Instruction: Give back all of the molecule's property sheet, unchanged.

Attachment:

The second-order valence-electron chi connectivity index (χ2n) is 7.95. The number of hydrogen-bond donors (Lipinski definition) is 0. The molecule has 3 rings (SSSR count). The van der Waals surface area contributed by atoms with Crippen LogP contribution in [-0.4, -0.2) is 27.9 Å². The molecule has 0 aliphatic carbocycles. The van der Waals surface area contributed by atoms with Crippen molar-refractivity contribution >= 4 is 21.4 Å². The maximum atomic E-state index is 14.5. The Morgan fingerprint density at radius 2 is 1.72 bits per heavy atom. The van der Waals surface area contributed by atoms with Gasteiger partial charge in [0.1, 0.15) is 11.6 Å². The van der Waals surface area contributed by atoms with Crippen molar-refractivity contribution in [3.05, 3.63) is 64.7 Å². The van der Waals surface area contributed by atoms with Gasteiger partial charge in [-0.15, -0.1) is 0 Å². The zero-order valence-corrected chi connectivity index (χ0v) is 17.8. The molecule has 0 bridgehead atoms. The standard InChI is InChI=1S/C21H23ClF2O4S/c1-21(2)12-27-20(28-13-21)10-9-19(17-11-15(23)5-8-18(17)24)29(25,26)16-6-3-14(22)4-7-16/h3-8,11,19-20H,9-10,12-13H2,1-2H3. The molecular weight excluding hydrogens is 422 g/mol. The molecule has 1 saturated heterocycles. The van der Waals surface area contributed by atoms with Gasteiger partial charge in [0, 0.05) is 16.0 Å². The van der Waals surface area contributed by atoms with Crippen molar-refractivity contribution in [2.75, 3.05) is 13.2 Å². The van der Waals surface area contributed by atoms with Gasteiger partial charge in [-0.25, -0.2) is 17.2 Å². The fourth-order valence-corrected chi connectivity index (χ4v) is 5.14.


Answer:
The second-order valence-electron chi connectivity index (χ2n) is 7.95. The number of hydrogen-bond donors (Lipinski definition) is 0. The molecule has 3 rings (SSSR count). The van der Waals surface area contributed by atoms with Crippen LogP contribution in [-0.4, -0.2) is 27.9 Å². The molecule has 0 aliphatic carbocycles. The van der Waals surface area contributed by atoms with Crippen molar-refractivity contribution >= 4 is 21.4 Å². The maximum atomic E-state index is 14.5. The Morgan fingerprint density at radius 2 is 1.72 bits per heavy atom. The van der Waals surface area contributed by atoms with Gasteiger partial charge in [0.1, 0.15) is 11.6 Å². The van der Waals surface area contributed by atoms with Crippen molar-refractivity contribution in [3.05, 3.63) is 64.7 Å². The van der Waals surface area contributed by atoms with Gasteiger partial charge in [-0.15, -0.1) is 0 Å². The zero-order valence-corrected chi connectivity index (χ0v) is 17.8. The molecule has 0 bridgehead atoms. The standard InChI is InChI=1S/C21H23ClF2O4S/c1-21(2)12-27-20(28-13-21)10-9-19(17-11-15(23)5-8-18(17)24)29(25,26)16-6-3-14(22)4-7-16/h3-8,11,19-20H,9-10,12-13H2,1-2H3. The molecular weight excluding hydrogens is 422 g/mol. The molecule has 1 saturated heterocycles. The van der Waals surface area contributed by atoms with Gasteiger partial charge in [0, 0.05) is 16.0 Å². The van der Waals surface area contributed by atoms with Crippen molar-refractivity contribution in [2.75, 3.05) is 13.2 Å². The van der Waals surface area contributed by atoms with Gasteiger partial charge in [-0.25, -0.2) is 17.2 Å². The fourth-order valence-corrected chi connectivity index (χ4v) is 5.14.